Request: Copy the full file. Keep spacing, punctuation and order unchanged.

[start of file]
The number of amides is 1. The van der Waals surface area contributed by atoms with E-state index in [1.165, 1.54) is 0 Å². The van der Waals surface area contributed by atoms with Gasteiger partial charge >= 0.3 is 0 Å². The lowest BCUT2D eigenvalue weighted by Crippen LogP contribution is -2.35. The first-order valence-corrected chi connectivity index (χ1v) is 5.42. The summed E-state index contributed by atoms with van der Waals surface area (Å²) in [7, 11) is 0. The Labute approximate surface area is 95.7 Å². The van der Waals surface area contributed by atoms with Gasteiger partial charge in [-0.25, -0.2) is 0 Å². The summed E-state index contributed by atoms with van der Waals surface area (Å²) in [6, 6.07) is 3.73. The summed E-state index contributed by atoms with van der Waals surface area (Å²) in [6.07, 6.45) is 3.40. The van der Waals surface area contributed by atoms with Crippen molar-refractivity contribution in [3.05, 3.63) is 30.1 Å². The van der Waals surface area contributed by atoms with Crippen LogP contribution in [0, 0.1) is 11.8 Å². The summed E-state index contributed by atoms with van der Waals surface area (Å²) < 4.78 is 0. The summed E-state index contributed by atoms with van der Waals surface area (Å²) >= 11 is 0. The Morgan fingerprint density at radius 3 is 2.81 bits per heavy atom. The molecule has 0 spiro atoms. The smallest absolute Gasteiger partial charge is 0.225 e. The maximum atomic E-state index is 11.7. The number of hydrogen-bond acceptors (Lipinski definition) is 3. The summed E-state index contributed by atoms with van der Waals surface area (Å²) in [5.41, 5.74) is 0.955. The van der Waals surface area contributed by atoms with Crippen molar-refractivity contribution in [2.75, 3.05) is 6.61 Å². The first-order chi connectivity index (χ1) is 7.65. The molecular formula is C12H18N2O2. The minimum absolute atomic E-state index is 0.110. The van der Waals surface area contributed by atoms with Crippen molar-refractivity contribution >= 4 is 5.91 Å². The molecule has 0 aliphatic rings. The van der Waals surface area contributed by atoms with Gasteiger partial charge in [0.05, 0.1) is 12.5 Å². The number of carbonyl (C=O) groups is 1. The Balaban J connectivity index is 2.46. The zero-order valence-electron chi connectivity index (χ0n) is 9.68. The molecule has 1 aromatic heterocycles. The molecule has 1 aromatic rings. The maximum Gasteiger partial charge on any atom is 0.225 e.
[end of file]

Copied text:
The number of amides is 1. The van der Waals surface area contributed by atoms with E-state index in [1.165, 1.54) is 0 Å². The van der Waals surface area contributed by atoms with Gasteiger partial charge >= 0.3 is 0 Å². The lowest BCUT2D eigenvalue weighted by Crippen LogP contribution is -2.35. The first-order valence-corrected chi connectivity index (χ1v) is 5.42. The summed E-state index contributed by atoms with van der Waals surface area (Å²) in [7, 11) is 0. The Labute approximate surface area is 95.7 Å². The van der Waals surface area contributed by atoms with Gasteiger partial charge in [-0.25, -0.2) is 0 Å². The summed E-state index contributed by atoms with van der Waals surface area (Å²) in [6, 6.07) is 3.73. The summed E-state index contributed by atoms with van der Waals surface area (Å²) in [6.07, 6.45) is 3.40. The van der Waals surface area contributed by atoms with Crippen molar-refractivity contribution in [3.05, 3.63) is 30.1 Å². The van der Waals surface area contributed by atoms with Crippen LogP contribution in [0, 0.1) is 11.8 Å². The summed E-state index contributed by atoms with van der Waals surface area (Å²) < 4.78 is 0. The summed E-state index contributed by atoms with van der Waals surface area (Å²) >= 11 is 0. The Morgan fingerprint density at radius 3 is 2.81 bits per heavy atom. The molecule has 0 spiro atoms. The smallest absolute Gasteiger partial charge is 0.225 e. The maximum atomic E-state index is 11.7. The number of hydrogen-bond acceptors (Lipinski definition) is 3. The summed E-state index contributed by atoms with van der Waals surface area (Å²) in [5.41, 5.74) is 0.955. The van der Waals surface area contributed by atoms with Crippen molar-refractivity contribution in [2.75, 3.05) is 6.61 Å². The first-order chi connectivity index (χ1) is 7.65. The molecular formula is C12H18N2O2. The minimum absolute atomic E-state index is 0.110. The van der Waals surface area contributed by atoms with Crippen molar-refractivity contribution >= 4 is 5.91 Å². The molecule has 0 aliphatic rings. The van der Waals surface area contributed by atoms with Gasteiger partial charge in [0.05, 0.1) is 12.5 Å². The number of carbonyl (C=O) groups is 1. The Balaban J connectivity index is 2.46. The zero-order valence-electron chi connectivity index (χ0n) is 9.68. The molecule has 1 aromatic heterocycles. The molecule has 1 aromatic rings. The maximum Gasteiger partial charge on any atom is 0.225 e.